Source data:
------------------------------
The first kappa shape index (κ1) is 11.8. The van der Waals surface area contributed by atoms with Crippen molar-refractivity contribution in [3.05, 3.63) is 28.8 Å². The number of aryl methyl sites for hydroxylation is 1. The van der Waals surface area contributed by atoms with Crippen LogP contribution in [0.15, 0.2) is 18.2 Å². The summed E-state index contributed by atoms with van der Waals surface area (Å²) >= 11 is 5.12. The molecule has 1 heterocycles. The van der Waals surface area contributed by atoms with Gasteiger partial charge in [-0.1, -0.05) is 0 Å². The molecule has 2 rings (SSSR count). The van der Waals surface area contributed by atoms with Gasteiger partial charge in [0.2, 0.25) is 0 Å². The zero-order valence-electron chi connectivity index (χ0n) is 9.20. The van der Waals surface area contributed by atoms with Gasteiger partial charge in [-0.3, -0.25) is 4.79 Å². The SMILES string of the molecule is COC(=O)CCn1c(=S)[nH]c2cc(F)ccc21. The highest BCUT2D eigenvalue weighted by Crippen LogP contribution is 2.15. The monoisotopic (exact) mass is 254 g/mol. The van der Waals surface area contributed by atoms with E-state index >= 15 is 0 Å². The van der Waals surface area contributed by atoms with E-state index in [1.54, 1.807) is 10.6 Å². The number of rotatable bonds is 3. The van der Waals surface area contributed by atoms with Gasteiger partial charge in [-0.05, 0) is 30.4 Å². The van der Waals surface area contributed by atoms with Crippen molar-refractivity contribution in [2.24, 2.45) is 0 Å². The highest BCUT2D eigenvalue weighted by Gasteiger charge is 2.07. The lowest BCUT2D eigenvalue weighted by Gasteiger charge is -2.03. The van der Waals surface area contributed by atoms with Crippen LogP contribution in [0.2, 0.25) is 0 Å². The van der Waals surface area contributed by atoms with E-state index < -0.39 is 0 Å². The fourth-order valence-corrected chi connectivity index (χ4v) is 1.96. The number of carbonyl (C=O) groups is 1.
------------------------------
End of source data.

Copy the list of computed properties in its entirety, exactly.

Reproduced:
The first kappa shape index (κ1) is 11.8. The van der Waals surface area contributed by atoms with Crippen molar-refractivity contribution in [3.05, 3.63) is 28.8 Å². The number of aryl methyl sites for hydroxylation is 1. The van der Waals surface area contributed by atoms with Crippen LogP contribution in [0.15, 0.2) is 18.2 Å². The summed E-state index contributed by atoms with van der Waals surface area (Å²) >= 11 is 5.12. The molecule has 1 heterocycles. The van der Waals surface area contributed by atoms with Gasteiger partial charge in [-0.1, -0.05) is 0 Å². The molecule has 2 rings (SSSR count). The van der Waals surface area contributed by atoms with Gasteiger partial charge in [0.2, 0.25) is 0 Å². The zero-order valence-electron chi connectivity index (χ0n) is 9.20. The van der Waals surface area contributed by atoms with Gasteiger partial charge in [-0.3, -0.25) is 4.79 Å². The SMILES string of the molecule is COC(=O)CCn1c(=S)[nH]c2cc(F)ccc21. The highest BCUT2D eigenvalue weighted by Crippen LogP contribution is 2.15. The monoisotopic (exact) mass is 254 g/mol. The van der Waals surface area contributed by atoms with E-state index >= 15 is 0 Å². The van der Waals surface area contributed by atoms with E-state index in [1.54, 1.807) is 10.6 Å². The number of rotatable bonds is 3. The van der Waals surface area contributed by atoms with Gasteiger partial charge in [-0.05, 0) is 30.4 Å². The van der Waals surface area contributed by atoms with Crippen molar-refractivity contribution in [2.24, 2.45) is 0 Å². The highest BCUT2D eigenvalue weighted by Gasteiger charge is 2.07. The lowest BCUT2D eigenvalue weighted by Gasteiger charge is -2.03. The van der Waals surface area contributed by atoms with Crippen LogP contribution in [0.2, 0.25) is 0 Å². The van der Waals surface area contributed by atoms with E-state index < -0.39 is 0 Å². The fourth-order valence-corrected chi connectivity index (χ4v) is 1.96. The number of carbonyl (C=O) groups is 1.